A graduate of Mississippi University for Women, Byars worked as a writer and photographer for the U.S. Army in Germany and Hawaii before joining the NIH. She'll retire to Pensacola, Fla.

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Annual flu vaccine can protect you, your patients,
and your family

Foil the Flu! flu bug illustrationWhat would you do to save a life? Your own, your child's, or one of your patients?

Getting the flu vaccine is a simple action that can protect you and those close to you from potentially fatal infection.

"Patients who have cancer, stem cell transplants, autoimmune diseases, diabetes, HIV/AIDS, and other immune-compromising conditions are particularly at risk for severe complications of flu infection. Those can include prolonged pneumonia and death," said Dr. Tara Palmore, deputy hospital epidemiologist. Pregnant women, and the elderly are also at elevated risk of severe infection, she said.

The best way to reduce your risks of getting sick or getting others sick is to get the flu shot every year. Planning to stay home once you feel ill may not be enough.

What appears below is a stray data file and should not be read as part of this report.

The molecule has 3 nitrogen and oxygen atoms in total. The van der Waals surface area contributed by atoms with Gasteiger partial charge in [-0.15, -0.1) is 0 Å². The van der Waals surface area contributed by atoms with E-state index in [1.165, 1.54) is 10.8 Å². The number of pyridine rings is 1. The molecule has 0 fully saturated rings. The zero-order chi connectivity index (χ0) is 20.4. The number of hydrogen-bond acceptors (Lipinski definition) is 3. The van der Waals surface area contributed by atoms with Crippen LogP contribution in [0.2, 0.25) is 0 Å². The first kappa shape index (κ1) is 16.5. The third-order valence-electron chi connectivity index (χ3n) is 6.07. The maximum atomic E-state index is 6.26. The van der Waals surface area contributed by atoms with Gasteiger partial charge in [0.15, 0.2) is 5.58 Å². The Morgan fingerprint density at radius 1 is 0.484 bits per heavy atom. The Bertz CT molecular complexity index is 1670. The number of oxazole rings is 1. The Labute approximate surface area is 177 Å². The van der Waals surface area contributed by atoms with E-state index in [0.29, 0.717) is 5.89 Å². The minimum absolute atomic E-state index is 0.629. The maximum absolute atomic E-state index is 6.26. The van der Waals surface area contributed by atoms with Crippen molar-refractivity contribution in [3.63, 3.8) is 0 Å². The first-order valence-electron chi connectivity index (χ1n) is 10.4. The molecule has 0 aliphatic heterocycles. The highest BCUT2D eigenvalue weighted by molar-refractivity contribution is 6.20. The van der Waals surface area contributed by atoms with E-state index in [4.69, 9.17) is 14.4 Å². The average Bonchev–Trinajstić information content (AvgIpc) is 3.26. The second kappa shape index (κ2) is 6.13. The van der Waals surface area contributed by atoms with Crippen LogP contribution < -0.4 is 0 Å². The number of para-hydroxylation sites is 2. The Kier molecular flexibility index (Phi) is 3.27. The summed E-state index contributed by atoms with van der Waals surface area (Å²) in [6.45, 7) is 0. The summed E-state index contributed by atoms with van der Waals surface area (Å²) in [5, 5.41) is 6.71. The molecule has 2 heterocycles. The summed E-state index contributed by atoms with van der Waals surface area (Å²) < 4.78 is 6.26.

"Most healthy adults can infect others one day before symptoms develop," Palmore said. "So actually even if they stay home when they get sick, they may have already transmitted influenza."

The Clinical Center offers free flu shots for all staff and employees and contractors who work with patients are required to get immunized. Those who submitted written physician documentation of a medical contraindication form last year need not do so again.

Also, staff age 65 and older will be offered a high-dose vaccine that stimulates a stronger immune response. This population tends to develop lower levels of protective antibodies with a traditional dose vaccine.